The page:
by Associate Christopher Achatz and Summer Associate Ashlee Difuntorum
In the next five years we will see more and more self-driving vehicles, or autonomous vehicles, hit the market. An “autonomous vehicle” is a vehicle capable of navigating roadways and interpreting traffic-control devices without a driver actively operating any of the vehicle’s control systems. Although self-driving vehicles have the potential to drastically reduce accidents, travel time, and the environmental impact of road travel, concerns remain that could delay widespread adoption. Of particular concern are data privacy and security risks. This article addresses the cybersecurity issues of self-driving vehicles. We have also published an article discussing privacy issues of self-driving vehicles, which can be found here.
The numerous points of entry into a self-driving vehicle’s computer system give clever thieves and cyber terrorists multiple opportunities to take control of vehicles. For example, in 2010, one man in Austin, Texas triggered horns and disabled the ignition systems in more than 100 non-autonomous vehicles by hacking into an auto dealer’s computer system.1 Additionally, in 2015, two cybersecurity researches hacked into a vehicle’s internal network and paralyzed it on a highway.2 While hackers like these can control non-autonomous vehicles through entry points like internal network systems, entertainment systems, hand-free cell-phone operations, and satellite radio, self-driving vehicles are even more vulnerable to attacks, because they have all of those entry points plus many more.
The automotive industry has addressed the issue of cybersecurity of self-driving vehicles by creating a series of Automotive Cybersecurity Best Practices (“Automotive Best Practices”).3 The Automotive Information Sharing and Analysis Center (“Auto-ISAC”) issued the Automotive Best Practices, which guide how individual companies can implement the previously released “Enhance Automotive Cybersecurity” Principle. The Automotive Best Practices cover organizational and technical aspects of vehicle cybersecurity, including governance, risk management, security by design, threat detection, incident response training, and collaboration with appropriate third parties. In effect, the Automotive Best Practices prompt participating members to enhance the security of self-driving vehicles by managing cybersecurity at the product level. The Automotive Best Practices are listed below.
In addition to the automotive industry, the federal government has also issued non-binding guidance to the motor vehicle industry for improving cybersecurity issues of autonomous vehicles. Specifically, in an effort to reduce the probability of a successful cybersecurity attack, the National Highway Traffic Safety Administration (“NHTSA”) issued cybersecurity best practices that promote a layered approach to vehicle cybersecurity (“NHTSA Best Practices”).4 For example, the NHTSA’s guidelines suggest that the automotive industry creates a culture of leadership where they can handle increasing cybersecurity challenges, mechanisms for information sharing, a documented process for responding to incidents, and more. Furthermore, the NHTSA has warned that if the industry does not follow the guidelines, cybersecurity vulnerabilities will likely occur, and that such vulnerabilities may be considered safety defects compelling a recall.5 The NHTSA Best Practices have been listed below.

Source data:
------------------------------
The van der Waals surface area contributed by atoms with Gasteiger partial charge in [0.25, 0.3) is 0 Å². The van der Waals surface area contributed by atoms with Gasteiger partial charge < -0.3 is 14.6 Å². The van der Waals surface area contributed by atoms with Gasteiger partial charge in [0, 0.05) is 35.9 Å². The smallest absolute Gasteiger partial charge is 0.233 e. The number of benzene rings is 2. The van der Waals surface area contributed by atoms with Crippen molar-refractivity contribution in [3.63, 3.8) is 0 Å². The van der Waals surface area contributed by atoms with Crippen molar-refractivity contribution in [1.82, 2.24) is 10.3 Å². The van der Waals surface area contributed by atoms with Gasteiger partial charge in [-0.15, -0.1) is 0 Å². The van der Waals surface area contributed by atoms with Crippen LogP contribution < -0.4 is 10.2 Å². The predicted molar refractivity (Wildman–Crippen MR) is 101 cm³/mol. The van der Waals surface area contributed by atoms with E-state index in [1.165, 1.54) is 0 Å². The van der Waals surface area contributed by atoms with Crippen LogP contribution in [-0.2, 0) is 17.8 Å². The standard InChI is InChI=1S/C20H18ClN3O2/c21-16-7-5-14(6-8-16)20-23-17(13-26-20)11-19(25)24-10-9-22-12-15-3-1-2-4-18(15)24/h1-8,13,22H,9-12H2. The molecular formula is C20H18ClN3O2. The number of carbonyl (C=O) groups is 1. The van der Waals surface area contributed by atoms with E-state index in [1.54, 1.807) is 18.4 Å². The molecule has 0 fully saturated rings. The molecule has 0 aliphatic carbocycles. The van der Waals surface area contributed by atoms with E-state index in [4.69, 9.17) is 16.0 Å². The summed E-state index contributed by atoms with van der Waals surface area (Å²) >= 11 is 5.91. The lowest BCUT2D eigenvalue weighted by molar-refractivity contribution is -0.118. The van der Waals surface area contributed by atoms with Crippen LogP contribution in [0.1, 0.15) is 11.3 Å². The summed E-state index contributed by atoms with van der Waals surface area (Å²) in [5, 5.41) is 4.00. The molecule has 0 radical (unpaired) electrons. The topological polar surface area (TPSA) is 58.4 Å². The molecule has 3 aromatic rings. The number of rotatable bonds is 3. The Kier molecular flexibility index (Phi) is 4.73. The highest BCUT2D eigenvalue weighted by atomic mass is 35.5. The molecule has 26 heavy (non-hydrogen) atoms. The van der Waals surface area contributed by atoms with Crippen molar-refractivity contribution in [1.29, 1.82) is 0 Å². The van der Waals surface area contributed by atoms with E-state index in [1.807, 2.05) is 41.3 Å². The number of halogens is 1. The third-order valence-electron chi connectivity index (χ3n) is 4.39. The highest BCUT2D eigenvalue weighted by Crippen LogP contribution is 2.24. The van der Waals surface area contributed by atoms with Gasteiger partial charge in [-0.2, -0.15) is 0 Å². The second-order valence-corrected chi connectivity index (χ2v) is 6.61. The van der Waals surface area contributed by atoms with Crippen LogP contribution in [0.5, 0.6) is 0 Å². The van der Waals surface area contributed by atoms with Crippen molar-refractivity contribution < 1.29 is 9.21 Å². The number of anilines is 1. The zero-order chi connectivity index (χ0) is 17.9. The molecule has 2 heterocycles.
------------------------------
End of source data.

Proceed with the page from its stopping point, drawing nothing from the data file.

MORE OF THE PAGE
The estimated amount of years until hackers will only need a laptop and code to control self-driving vehicles.6
The number of vehicles NHTSA’s enforcement authority recalled in July 2015 due to cybersecurity vulnerabilities.7
The number of states to date that have introduced and passed legislation relating to self-driving vehicles.8
The percentage of fatalities on U.S. roads in 2014 that were caused by human error or faulty decision-making.9
1. Wired, Hacker Disables More Than 100 Cars Remotely (Mar. 17, 2010), https://www.wired.com/2010/03/hacker-bricks-cars/.
2. Wired, The Jeep Hackers Are Back to Prove Car Hacking Can Get Much Worse (Aug. 1, 2016), https://www.wired.com/2016/08/jeep-hackers-return-high-speed-steering-acceleration-hacks/.
3. Automotive Information Sharing and Analysis Center, Automotive Cybersecurity Best Practices Executive Summary (July 21, 2016), https://www.automotiveisac.com/best-practices/.
4. National Highway Traffic Safety Administration, Cybersecurity Best Practices for Modern Vehicles (Oct. 2016), https://www.nhtsa.gov/staticfiles/nvs/pdf/812333_CybersecurityForModernVehicles.pdf.
5. Federal Register, Request for Public Comments on NHTSA Enforcement Guidance Bulletin 2016-02: Safety-Related Defects and Emerging Automotive Technologies (April 1, 2016), https://www.federal register.gov/documents/2016/04/01/2016-07353/request-for-public-comments-on-nhtsa-enforcement-guidance-bulletin-2016-02-safety-related-defects.
6. New York Times, Why Car Companies Are Hiring Computer Security Experts (June 7, 2017), https://www.nytimes.com/2017/06/07/technology/why-car-companies-are-hiring-computer-security-experts.html?mcubz=1.
7. National Highway Traffic Safety Administration, Cybersecurity Best Practices for Modern Vehicles (Oct. 2016), https://www.nhtsa.gov/staticfiles/nvs/pdf/812333_CybersecurityForModernVehicles.pdf..
8. National Conference of State Legislatures, Autonomous Vehicles: Self-Driving Vehicles Enacted Legislation (June 26, 2017), http://www.ncsl.org/research/transportation/autonomous-vehicles-self-driving-vehicles-enacted-legislation.aspx.
9. ABA Section of Administrative Law, The Fast Lane: Autonomous Vehicles and the Liability Landscape (Spring 2016, https://www.americanbar.org/content/dam/aba/publications/administrative_regulatory_law_newsletters/tq_spring_ 2016. authcheckdam.pdf.